If mul­ti­party sys­tem fails we must re­think con­sti­tu­tion

The Star Early Edition - - OPINION & ANALYSIS - MAHLODI SAM MUOFHE

PER­HAPS I am a pes­simist. The oomph I had just be­fore the dawn of our hard-fought democ­racy, checked against my own barom­e­ter of eval­u­at­ing our democ­racy, is dis­si­pat­ing.

To­gether with other young lions in our teens in the 1970s, our youth was for­saken solely be­cause of our hunger to fight and lib­er­ate South Africa from the yoke of the apartheid govern­ment which saw black South Africans only as hew­ers of wood and draw­ers of wa­ter.

We wanted lib­er­a­tion and to con­struct a democ­racy recog­nis­ing that we are all equal be­fore the law and we are all hu­man be­ings who de­serve to be treated hu­manely ir­re­spec­tive of our colour.

On April 27, 1994 we ef­fected our in­terim con­sti­tu­tion – the pre­cur­sor to the fi­nal 1996 con­sti­tu­tion. The in­terim con­sti­tu­tion was not too per­fect in my barom­e­ter. But we were at least mov­ing in the right di­rec­tion, in that I got my fran­chise to vote on a non-dis­crim­i­na­tory vot­ers roll.

Our democ­racy recog­nised var­i­ous forms of demo­cratic dis­pen­sa­tions which we could adopt to com­mence the process of re­con­struc­tion. The mul­ti­party sys­tem, with el­e­ments of par­tic­i­pa­tory and rep­re­sen­ta­tive democ­racy em­bed­ded in it, be­came our pathfinder which guided all of us.

Na­tions of the world ap­plauded us and wel­comed us back. Not only did we re­gain our seat in the UN Gen­eral Assem­bly, but our full mem­ber­ship to the var­i­ous UN Agen­cies was also re­stored.

Our labour move­ments par­tic­i­pated in the In­ter­na­tional Labour Or­gan­i­sa­tion, World Health Or­gan­i­sa­tion and sim­i­lar UN agen­cies.

Within 10 years of democ­racy, the UN ac­corded us a rare op­por­tu­nity to host in Septem­ber 2001 in Dur­ban a Con­fer­ence against Racism and Racial Dis­crim­i­na­tion, and our con­ti­nent, Africa, in­au­gu­rated the AU in South Africa on July 9, 2002.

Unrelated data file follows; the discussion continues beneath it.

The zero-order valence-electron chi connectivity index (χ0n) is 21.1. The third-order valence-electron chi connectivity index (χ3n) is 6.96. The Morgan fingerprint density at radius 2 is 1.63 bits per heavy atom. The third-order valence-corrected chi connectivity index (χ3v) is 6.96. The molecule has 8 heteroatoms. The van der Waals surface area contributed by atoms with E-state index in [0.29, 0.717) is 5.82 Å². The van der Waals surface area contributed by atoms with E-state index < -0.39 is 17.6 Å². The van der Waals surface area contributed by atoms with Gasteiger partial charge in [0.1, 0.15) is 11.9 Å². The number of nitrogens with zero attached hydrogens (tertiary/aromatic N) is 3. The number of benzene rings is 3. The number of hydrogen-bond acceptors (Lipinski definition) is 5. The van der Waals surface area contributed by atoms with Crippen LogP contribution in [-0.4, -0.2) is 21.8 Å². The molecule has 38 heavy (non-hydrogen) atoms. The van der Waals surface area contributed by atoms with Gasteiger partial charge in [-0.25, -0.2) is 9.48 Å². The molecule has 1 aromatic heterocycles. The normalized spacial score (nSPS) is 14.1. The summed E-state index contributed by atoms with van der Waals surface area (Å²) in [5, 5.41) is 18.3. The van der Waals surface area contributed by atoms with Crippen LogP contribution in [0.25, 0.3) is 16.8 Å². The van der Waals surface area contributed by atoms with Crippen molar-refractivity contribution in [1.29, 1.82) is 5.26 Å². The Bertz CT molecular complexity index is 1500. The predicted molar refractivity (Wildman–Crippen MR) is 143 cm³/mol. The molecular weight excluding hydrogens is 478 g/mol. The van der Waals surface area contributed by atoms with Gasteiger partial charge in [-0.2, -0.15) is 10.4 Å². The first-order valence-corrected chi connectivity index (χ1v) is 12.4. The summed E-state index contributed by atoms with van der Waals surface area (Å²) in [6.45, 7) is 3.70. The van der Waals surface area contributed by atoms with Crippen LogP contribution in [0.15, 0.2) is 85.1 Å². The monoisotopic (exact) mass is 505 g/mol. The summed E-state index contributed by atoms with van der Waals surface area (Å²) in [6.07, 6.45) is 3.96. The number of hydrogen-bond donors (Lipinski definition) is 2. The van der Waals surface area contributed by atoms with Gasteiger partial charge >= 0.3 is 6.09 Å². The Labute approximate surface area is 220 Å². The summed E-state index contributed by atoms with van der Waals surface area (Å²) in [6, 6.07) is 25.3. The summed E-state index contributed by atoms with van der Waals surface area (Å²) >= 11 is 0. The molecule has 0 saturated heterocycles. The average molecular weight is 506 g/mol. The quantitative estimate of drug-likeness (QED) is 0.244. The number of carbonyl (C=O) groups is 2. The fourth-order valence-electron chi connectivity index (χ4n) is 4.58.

The Fifa World Cup 2010 was suc­cess­fully hosted by us. We were on a roll.

Could it be that the suc­cesses we achieved in show­cas­ing our worth on the global stage lulled us into slum­ber, and by com­mis­sion or omis­sion, we re­lin­quished our con­sti­tu­tional duty to build the var­i­ous po­lit­i­cal par­ties we be­long to and voted for since 1994.

In­stead of cit­i­zens join­ing branches of po­lit­i­cal par­ties in num­bers to en­sure an op­ti­mal work­ing mul­ti­party demo­cratic SA In­cor­po­rated, we saw many cit­i­zens los­ing in­ter­est and par­tic­i­pat­ing less.

His­tory in­forms us that po­lit­i­cal par­ties, es­pe­cially those rul­ing govern­ments, wane af­ter 20 years of rul­ing. I op­ti­misti­cally be­lieved that, in the same way we showed the world we had the ca­pac­ity to hold com­plex UN con­fer­ences within a decade of our democ­racy, or­di­nary cit­i­zens could swell the branches of our po­lit­i­cal par­ties and par­tic­i­pate mean­ing­fully in them, for our mul­ti­party democ­racy to con­tinue thriving.

Fast-for­ward to SA In­cor­po­rated to­day, with cit­i­zens out­side the mul­ti­party sys­tem cry­ing at reg­u­lar intervals for “hash­tag this or that must fall” with­out due con­sid­er­a­tion of the pro­vi­sions con­tained in their own con­sti­tu­tions; a phe­nom­e­non that im­pacts neg­a­tively on the mul­ti­party 1996 con­sti­tu­tion.

Where is the mul­ti­party cit­i­zens’ ac­tivism as out­lined by our con­sti­tu­tion? Do we re­mem­ber or have we opted to for­get about peo­ple power in their po­lit­i­cal par­ties of choice?

Of the mil­lions of cit­i­zens el­i­gi­ble to be­long to po­lit­i­cal par­ties of their choice, less than 3 mil­lion be­long to par­ties; yet we opted in 1994 for a mul­ti­party sys­tem.

How then do we hope to hold the po­lit­i­cal rep­re­sen­ta­tives we sent to the three spheres of govern­ment ac­count­able when, in our mil­lions, we opt not to par­tic­i­pate in the mul­ti­party demo­cratic sys­tem we worked for in 1994?

Cit­i­zens’ ac­tivism pre-1994 was crit­i­cal to bring­ing the il­le­gal apartheid govern­ment down. What plau­si­ble and rea­son­able ex­pla­na­tion do we have to­day which will jus­tify re­viv­ing the mass demo­cratic protest move­ments of yes­ter­year to cor­rect the prob­lems we face now? In large num­bers in the po­lit­i­cal par­ties of our choice we can con­tinue to hold our po­lit­i­cal rep­re­sen­ta­tives ac­count­able.

I can­not es­cape the con­clu­sion that we no longer be­lieve in our mul­ti­party sys­tem. If my sub­mis­sion is cor­rect, the flip-side is that we will have to re­think the value of the con­sti­tu­tion.

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